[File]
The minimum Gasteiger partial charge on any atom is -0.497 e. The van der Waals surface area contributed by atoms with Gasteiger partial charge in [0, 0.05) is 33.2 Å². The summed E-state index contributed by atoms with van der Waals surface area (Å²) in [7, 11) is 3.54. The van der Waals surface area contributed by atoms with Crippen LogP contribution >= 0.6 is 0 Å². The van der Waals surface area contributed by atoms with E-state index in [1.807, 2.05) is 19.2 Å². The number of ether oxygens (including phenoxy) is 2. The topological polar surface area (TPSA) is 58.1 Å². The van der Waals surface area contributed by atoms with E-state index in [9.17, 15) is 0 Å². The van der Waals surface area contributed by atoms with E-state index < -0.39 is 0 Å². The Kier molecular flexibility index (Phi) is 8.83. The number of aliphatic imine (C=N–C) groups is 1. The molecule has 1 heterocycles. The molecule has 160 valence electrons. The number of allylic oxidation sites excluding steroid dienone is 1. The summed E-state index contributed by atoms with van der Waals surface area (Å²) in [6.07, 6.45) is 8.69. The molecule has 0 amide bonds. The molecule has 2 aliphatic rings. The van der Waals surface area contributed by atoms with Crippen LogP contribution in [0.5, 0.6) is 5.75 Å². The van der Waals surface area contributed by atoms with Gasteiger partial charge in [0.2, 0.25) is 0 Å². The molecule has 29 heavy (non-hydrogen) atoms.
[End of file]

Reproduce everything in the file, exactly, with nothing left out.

The minimum Gasteiger partial charge on any atom is -0.497 e. The van der Waals surface area contributed by atoms with Gasteiger partial charge in [0, 0.05) is 33.2 Å². The summed E-state index contributed by atoms with van der Waals surface area (Å²) in [7, 11) is 3.54. The van der Waals surface area contributed by atoms with Crippen LogP contribution >= 0.6 is 0 Å². The van der Waals surface area contributed by atoms with E-state index in [1.807, 2.05) is 19.2 Å². The number of ether oxygens (including phenoxy) is 2. The topological polar surface area (TPSA) is 58.1 Å². The van der Waals surface area contributed by atoms with E-state index in [9.17, 15) is 0 Å². The van der Waals surface area contributed by atoms with E-state index < -0.39 is 0 Å². The Kier molecular flexibility index (Phi) is 8.83. The number of aliphatic imine (C=N–C) groups is 1. The molecule has 1 heterocycles. The molecule has 160 valence electrons. The number of allylic oxidation sites excluding steroid dienone is 1. The summed E-state index contributed by atoms with van der Waals surface area (Å²) in [6.07, 6.45) is 8.69. The molecule has 0 amide bonds. The molecule has 2 aliphatic rings. The van der Waals surface area contributed by atoms with Crippen LogP contribution in [0.5, 0.6) is 5.75 Å². The van der Waals surface area contributed by atoms with Gasteiger partial charge in [0.2, 0.25) is 0 Å². The molecule has 29 heavy (non-hydrogen) atoms.